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Shan

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Jan 1 17 7:24 PM

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I did say to plarblman that I was going to talk about this (both at the micro and macro level) in one of the politics threads which I hadn't forgotten about but I thought warranted its own thread instead. Among other things, the information would be easier to find. It also could tie into a potential review as well. So, I'll get started on that as soon as possible in this thread.
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Shan

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Jan 1 17 9:46 PM

Well, here's a good place to start.

https://www.theguardian.com/society/2016/apr/07/the-sugar-conspiracy-robert-lustig-john-yudkin

http://www.brisbanetimes.com.au/comment/ditching-sugar-is-a-new-year-diet-that-might-actually-work-heres-why-20161229-gtjqgt.html

I've posted the link to the first article before but with a different primary focus (that was more in relation to how even scientists can fall victim to groupthink) but the key thing is, if this article is correct, policy has made a terrible mistake in terms of heading in the wrong direction that is going to continue to have a massive effect on our health and health policy for a long time to come.

The second article is a follow-up to the first insofar as it does reference the studies it mentions and also speculates on the possibility that we've made a wrong turn some time back.

I will get to health policy at some point but to start with, there's two things that are often hidden in our diet that can have far reaching consequences but can be silent until they're not are sugar and salt.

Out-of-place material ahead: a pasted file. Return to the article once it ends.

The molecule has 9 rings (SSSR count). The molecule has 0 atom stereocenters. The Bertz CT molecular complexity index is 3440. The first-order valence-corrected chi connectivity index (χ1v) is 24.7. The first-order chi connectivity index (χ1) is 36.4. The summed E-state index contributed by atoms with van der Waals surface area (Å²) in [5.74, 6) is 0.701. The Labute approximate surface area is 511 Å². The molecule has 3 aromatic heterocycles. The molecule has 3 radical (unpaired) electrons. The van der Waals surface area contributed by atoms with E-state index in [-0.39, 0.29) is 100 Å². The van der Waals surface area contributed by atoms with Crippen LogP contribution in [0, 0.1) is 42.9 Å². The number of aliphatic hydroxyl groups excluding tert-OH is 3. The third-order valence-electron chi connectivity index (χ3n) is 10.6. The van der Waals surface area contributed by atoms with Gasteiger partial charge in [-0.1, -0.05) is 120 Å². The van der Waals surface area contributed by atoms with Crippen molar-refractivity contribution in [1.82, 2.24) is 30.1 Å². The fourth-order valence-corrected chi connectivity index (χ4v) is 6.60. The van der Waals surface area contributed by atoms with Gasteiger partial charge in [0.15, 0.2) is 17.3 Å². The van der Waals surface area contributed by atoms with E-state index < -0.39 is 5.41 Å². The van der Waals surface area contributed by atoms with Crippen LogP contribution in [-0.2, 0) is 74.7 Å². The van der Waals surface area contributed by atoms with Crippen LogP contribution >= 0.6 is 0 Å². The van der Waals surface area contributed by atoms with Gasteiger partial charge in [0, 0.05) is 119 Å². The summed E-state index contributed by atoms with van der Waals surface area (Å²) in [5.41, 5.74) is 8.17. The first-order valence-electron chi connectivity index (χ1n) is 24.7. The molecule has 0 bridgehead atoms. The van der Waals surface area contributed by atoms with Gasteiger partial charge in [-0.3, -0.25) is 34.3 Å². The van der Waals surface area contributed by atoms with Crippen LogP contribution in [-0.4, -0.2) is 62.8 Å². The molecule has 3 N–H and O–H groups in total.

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Long Tom

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Jan 1 17 11:44 PM

Trouble is, the public gets so much contradictory information on food and health, it seems pointless to bother talking about it.  Meat is bad, meat is good, too much sugar and salt, they aren't so bad and it's something else...

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Shan

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Jan 2 17 2:38 AM

I do get that it can be complicated and contradictory (I work in this field and even I get confused sometimes) but it can often be needlessly confusing. Yes, it's true that it's gone down some blind and wrong allets and it's still a science and there's a decent amount of it which has been validated. Now, from our point of view, in terms of money in return for expenditure of effort, this actually is one of the less profitable (right down to not profitable) side of things for doctors but when done even halfway right, can definitely be the most effective - and that's what's most important.

It's like regularly maintaining your car on a regular basis as opposed to smashing seven kinds of hell out of it and only finally bringing it into the shop when it's on its last legs. It's just a bit harder to fix and we're probably not going to get it back to as good a state as if you'd just been taking regular care of it.